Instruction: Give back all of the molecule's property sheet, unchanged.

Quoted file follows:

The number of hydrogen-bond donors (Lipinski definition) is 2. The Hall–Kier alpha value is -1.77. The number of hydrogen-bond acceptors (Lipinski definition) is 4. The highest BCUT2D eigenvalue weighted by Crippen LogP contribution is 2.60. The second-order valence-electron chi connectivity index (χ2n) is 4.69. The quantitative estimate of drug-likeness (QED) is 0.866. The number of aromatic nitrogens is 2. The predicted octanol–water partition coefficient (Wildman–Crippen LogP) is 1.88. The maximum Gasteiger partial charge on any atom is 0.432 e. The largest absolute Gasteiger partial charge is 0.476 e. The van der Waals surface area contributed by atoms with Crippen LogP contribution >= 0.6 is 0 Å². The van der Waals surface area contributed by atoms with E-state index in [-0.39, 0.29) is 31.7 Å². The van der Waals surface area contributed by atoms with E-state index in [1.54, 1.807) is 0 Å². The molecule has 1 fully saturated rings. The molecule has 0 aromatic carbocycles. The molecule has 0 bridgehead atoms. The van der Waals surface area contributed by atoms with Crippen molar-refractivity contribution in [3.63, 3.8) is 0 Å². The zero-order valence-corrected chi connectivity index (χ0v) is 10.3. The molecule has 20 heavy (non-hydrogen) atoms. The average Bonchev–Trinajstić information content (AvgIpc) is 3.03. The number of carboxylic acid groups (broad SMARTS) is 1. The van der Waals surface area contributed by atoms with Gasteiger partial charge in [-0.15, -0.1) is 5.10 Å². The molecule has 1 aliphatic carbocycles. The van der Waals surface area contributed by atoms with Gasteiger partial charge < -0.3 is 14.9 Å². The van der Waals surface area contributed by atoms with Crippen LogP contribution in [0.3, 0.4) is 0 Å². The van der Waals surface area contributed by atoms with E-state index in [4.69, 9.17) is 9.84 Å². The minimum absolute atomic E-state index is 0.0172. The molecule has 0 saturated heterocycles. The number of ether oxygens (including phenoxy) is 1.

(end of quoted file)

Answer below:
The number of hydrogen-bond donors (Lipinski definition) is 2. The Hall–Kier alpha value is -1.77. The number of hydrogen-bond acceptors (Lipinski definition) is 4. The highest BCUT2D eigenvalue weighted by Crippen LogP contribution is 2.60. The second-order valence-electron chi connectivity index (χ2n) is 4.69. The quantitative estimate of drug-likeness (QED) is 0.866. The number of aromatic nitrogens is 2. The predicted octanol–water partition coefficient (Wildman–Crippen LogP) is 1.88. The maximum Gasteiger partial charge on any atom is 0.432 e. The largest absolute Gasteiger partial charge is 0.476 e. The van der Waals surface area contributed by atoms with Crippen LogP contribution >= 0.6 is 0 Å². The van der Waals surface area contributed by atoms with E-state index in [-0.39, 0.29) is 31.7 Å². The van der Waals surface area contributed by atoms with E-state index in [1.54, 1.807) is 0 Å². The molecule has 1 fully saturated rings. The molecule has 0 aromatic carbocycles. The molecule has 0 bridgehead atoms. The van der Waals surface area contributed by atoms with Crippen molar-refractivity contribution in [3.63, 3.8) is 0 Å². The zero-order valence-corrected chi connectivity index (χ0v) is 10.3. The molecule has 20 heavy (non-hydrogen) atoms. The average Bonchev–Trinajstić information content (AvgIpc) is 3.03. The number of carboxylic acid groups (broad SMARTS) is 1. The van der Waals surface area contributed by atoms with Gasteiger partial charge in [-0.15, -0.1) is 5.10 Å². The molecule has 1 aliphatic carbocycles. The van der Waals surface area contributed by atoms with Gasteiger partial charge < -0.3 is 14.9 Å². The van der Waals surface area contributed by atoms with Crippen LogP contribution in [0.3, 0.4) is 0 Å². The van der Waals surface area contributed by atoms with E-state index in [4.69, 9.17) is 9.84 Å². The minimum absolute atomic E-state index is 0.0172. The molecule has 0 saturated heterocycles. The number of ether oxygens (including phenoxy) is 1.